Thursday, June 25, 2020

OCPA column: Police chiefs warn of dangers of government unions

Police chiefs warn of dangers of government unions
By Jonathan Small

It’s long been understood that unions make government workers unresponsive to public needs. This applies to police as much as any other worker. A University of Chicago study found that between 1996 and 2015, newly unionized law enforcement agencies saw a 27 percent increase in misconduct complaints.

People in Camden, New Jersey, took actions to promote accountability and address police union problems. In 2012, Camden, New Jersey, dissolved its police department and replaced it with an entirely new one.

That action was done to bust the police union and improve public safety in the process. It worked. The new, non-unionized police force was less expensive, which allowed the town to hire more officers, which in turn drove down violent crime.

Busting the union also reduced misconduct. The prior unionized police force was so bad the City of Camden had to pay $3.5 million in damages to 88 people whose convictions were overturned. Five Camden officers were charged with crimes that included evidence planting, fabrication of reports and evidence, and perjury.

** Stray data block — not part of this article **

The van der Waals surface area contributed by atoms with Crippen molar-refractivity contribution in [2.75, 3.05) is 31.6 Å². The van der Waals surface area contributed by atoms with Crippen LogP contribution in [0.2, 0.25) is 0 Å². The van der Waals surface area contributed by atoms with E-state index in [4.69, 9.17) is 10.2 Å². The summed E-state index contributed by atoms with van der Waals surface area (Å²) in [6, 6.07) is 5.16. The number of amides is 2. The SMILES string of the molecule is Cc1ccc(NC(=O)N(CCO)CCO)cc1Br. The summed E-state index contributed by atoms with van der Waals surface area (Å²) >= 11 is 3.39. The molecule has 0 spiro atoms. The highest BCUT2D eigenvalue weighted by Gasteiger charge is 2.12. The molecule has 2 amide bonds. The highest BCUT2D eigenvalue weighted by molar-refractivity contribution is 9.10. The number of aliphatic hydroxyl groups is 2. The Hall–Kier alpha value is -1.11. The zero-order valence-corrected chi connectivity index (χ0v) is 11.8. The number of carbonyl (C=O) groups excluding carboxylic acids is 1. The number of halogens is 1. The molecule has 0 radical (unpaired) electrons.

Notably, those calling for union reform include police chiefs.

“There is nothing more debilitating to a chief from an employment matter perspective than when you have grounds to terminate an officer for misconduct and you’re dealing with a third-party mechanism that allows for that employee not only to be back in your department, but to be patrolling your communities,” said Minneapolis Police Chief Medaria Arradondo.

Daniel Oates, a former police chief in several cities, recently wrote that chiefs “know there cannot be true reform unless Americans elect politicians willing to take on obstructionist labor leaders.” Oates pointed out most chiefs cannot immediately fire officers caught abusing their power. And, when such officers are fired, the subsequent appeals process “is staggeringly favorable to bad cops.”

To improve police relations with the communities they serve, state and local officials must address the problems created by government unions. But that’s not all. Another area requiring attention is the legal doctrine of “qualified immunity,” which protects police from a wide range of lawsuits. While officers should be protected from lawsuits for the legal actions taken in the course of their work, critics argue “qualified immunity” has been stretched to include protection for illegal abuses of power.

Notably, U.S. Supreme Court Justice Clarence Thomas is among those who have criticized qualified immunity, writing that it is “no longer grounded” in common low and that there “may be no justification for a one-size-fits-all, subjective immunity based on good faith.”

If we really want to prevent a reoccurrence of Floyd’s death, we must pursue substantive reforms, not symbolism—and that requires eliminating government unions.

Jonathan Small serves as president of the Oklahoma Council of Public Affairs.


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